There are a whole lotta reasons I don't write much about work. Most of them have to do with not getting fired for writing about work. Because, you know, you hear the horror stories. And because for the past decade, I've worked for a large Swiss pharmaceutical company who is in any number of ways a terrific company, but can sometimes be a little rigid about these things, I've just developed the habit of ignoring the hours of 7am to 6pm. At least when it comes to writing. But I think I'm going to make an exception.
For the first time in more than ten years, I'm preparing to leave my job. Back in the heady San Francisco dot-com days, this was common. I averaged less than a year at a gig at one point. It's what you did. For better pay. For better benefits. To learn new things. To go new places. Because your buddy went to a cool new company. and they had a foosball table in the datacenter. Because you could do that. Eventually, I moved to a biotech company that made drugs to treat cancer, and blood tests to prevent the spread of hepatitis and HIV, and vaccines to keep kids and families healthy. And I figured out that what I did could matter. Not just a little bit, and not just to my paycheck, but significantly and to other people. Even as an IT guy. And that was pretty thrilling. Add to that the chance to learn something new pretty much every day, meet cool people, and to move across the world. Not once, but a couple of times. This has been a good gig.
Somewhere along the course of that decade, I worked for a guy who gave me perhaps the best piece of advice I have received in my years of earning a pay check. In the middle of some particularly busy time, he was listening to me prattle on about the dozen or so things I had in progress with an accompanying multi-faceted slide show, because the corporate world eats PowerPoint like the fat kid eats Skittles.
After I finished my spiel, he leaned back, folded his hands across his stomach, and said, "I think you're a little too comfortable. It's time to push."
Given that I had just spent 80 hours or so finely crafting a presentation detailing a roadmap of activity that represented months of cumulative effort and the endless hours of overtime I was prepared to commit myself to, my response was a spluttering objection. Clearly, he had lost his ever-loving Swiss marbles. But on reflection (which meant mulling it over for several weeks over a few pints and the occasional rum-based cocktail) he was right.
I was confusing working hard with being stretched.
In the past few months, I've been lucky enough to find and talk with another great company in the same life sciences industry. A company that does extremely interesting things to further science & our understanding of the basic building blocks of life. I prefaced my conversation with their hiring team with, 'Um.. You might be looking for the other Grady that I live with. I'm not the scientist. That'd be my Bride. I play with "computers"...' Fortunately for me, it seems like the skills and experience I have managed to accumulate do fill a need, and I'll be joining their team next week as their head of IT & CIO.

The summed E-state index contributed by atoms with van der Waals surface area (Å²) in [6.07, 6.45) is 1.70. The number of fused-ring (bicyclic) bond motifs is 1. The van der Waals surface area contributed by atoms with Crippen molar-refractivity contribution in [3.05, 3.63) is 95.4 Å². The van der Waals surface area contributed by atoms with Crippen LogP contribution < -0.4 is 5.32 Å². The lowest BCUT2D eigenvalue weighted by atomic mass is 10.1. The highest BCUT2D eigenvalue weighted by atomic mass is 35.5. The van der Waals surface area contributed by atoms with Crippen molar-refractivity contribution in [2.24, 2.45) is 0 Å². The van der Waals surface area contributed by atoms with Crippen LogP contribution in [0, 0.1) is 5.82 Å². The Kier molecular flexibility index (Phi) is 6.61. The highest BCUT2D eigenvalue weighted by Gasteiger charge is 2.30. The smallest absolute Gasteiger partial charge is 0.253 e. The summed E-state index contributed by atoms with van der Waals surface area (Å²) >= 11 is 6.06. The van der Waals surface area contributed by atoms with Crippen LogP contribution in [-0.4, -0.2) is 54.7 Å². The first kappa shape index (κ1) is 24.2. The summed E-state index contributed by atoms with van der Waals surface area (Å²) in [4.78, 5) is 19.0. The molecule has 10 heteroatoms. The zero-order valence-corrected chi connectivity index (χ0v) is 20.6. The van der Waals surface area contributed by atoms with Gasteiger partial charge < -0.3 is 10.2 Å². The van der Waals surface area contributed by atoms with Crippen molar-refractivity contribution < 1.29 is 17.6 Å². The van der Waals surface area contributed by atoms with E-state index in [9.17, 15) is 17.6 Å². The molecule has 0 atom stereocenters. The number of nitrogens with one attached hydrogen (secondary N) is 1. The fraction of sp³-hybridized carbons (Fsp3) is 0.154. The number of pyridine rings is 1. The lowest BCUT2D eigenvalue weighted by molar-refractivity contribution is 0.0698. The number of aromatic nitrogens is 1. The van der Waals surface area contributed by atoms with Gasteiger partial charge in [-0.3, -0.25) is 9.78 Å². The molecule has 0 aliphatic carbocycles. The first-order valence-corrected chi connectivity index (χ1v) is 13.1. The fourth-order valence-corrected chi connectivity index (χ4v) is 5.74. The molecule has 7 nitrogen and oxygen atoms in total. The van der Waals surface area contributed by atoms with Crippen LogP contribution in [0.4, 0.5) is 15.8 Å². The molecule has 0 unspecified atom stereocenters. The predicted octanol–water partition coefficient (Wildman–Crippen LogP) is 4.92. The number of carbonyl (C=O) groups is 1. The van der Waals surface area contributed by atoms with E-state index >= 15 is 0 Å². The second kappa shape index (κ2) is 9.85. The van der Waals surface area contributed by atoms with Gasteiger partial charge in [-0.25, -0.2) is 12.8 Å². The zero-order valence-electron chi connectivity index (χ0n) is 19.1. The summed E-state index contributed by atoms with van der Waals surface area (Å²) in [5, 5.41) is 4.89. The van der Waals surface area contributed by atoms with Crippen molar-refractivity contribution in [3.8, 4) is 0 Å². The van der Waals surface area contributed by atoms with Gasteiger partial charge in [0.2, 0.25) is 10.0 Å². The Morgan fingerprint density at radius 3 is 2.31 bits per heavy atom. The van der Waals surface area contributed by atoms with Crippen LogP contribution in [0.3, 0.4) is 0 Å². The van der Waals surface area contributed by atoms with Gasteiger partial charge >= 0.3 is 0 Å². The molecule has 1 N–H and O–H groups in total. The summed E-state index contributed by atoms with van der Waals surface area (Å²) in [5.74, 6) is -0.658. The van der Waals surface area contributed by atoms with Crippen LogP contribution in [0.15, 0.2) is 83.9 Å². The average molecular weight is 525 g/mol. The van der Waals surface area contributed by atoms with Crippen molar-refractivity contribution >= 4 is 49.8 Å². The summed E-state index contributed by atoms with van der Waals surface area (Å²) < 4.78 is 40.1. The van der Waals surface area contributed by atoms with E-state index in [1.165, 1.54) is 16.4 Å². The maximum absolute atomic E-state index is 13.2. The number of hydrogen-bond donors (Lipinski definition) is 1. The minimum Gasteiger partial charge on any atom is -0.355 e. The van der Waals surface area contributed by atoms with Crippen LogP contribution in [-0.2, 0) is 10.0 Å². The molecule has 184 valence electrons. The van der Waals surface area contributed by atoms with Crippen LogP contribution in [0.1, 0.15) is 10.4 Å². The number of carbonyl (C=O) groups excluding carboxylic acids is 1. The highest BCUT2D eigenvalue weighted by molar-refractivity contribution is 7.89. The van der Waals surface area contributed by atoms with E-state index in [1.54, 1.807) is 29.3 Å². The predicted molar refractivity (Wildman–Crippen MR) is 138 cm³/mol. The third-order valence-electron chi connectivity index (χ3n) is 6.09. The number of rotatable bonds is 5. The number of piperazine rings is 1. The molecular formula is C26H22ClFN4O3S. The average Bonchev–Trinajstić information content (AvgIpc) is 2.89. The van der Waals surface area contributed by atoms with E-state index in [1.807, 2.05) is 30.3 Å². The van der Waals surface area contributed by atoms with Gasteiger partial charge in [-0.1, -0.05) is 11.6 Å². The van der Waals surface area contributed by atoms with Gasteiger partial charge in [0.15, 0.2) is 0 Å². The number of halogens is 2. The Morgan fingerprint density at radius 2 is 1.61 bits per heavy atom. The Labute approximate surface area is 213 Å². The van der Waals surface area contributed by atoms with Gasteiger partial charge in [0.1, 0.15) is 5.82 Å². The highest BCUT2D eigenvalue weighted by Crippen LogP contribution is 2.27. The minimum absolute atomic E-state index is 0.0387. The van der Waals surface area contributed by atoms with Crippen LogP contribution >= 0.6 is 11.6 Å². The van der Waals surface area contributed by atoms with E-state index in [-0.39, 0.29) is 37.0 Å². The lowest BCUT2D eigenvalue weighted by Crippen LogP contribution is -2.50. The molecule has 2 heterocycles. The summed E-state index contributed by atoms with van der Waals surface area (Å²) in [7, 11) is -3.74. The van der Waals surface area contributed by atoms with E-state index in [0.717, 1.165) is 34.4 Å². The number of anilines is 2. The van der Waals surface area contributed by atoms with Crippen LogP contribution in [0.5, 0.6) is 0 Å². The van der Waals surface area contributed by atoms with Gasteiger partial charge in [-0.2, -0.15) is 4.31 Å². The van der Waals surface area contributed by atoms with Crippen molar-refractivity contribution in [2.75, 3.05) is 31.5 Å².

But before we got to that point, there was a lot of deep thinking on my part about the next part of my career. Since the bank and the IRS still won't accept bacon in trade, I'll be maintaining one of those for a while longer. And as this 'blog is a combination of both my opportunity to reflect in black & white and the eventual primary evidence in my children's future therapy sessions, I thought I'd summarize the few simple things that it's taken me more than 20 years to figure out about what brings me fulfillment in my career.
- I always want to work with people who are smarter than me. They make me try harder.
- Being uncomfortable is a welcome thing. It means you're not dead.
- Knowing when and how to take a risk, and why you're doing it, is a valued & marketable skill.
I've been lucky enough to have the first thing for most of my career. (Some people might tell me that means the majority of people are smarter than me. Some people might be right.) That last thing - knowing how & why to take a risk - is surprisingly rare, at least in my experience. Which means that even being a little bit good at it can make you successful.
But the truly hard one - the one that goes contrary to almost every instinct of the human existence - is in seeking out things that make you uncomfortable. Things that make you work harder to keep up. Things that push you beyond what you thought you knew, or could do, or could enjoy.
Because I'm human, given the choice between doing something difficult but worthy or curling up on the couch with a ratty warm blanket and a bowl of cheeze doodles is to opt for the latter. I have to remind myself that as much as I love fromage-flavored crispy bits, I need the awkward, clammy feeling of pressure & expectation to keep me moving forward.
I've still got a few years to work on them, but if I can launch my kids out the front door of our house with a more fully developed appetite for challenge (and help them skip my decades-long learning curve), I'll declare victory.
I will comfort them by letting them know that you still also get to eat the cheeze doodles.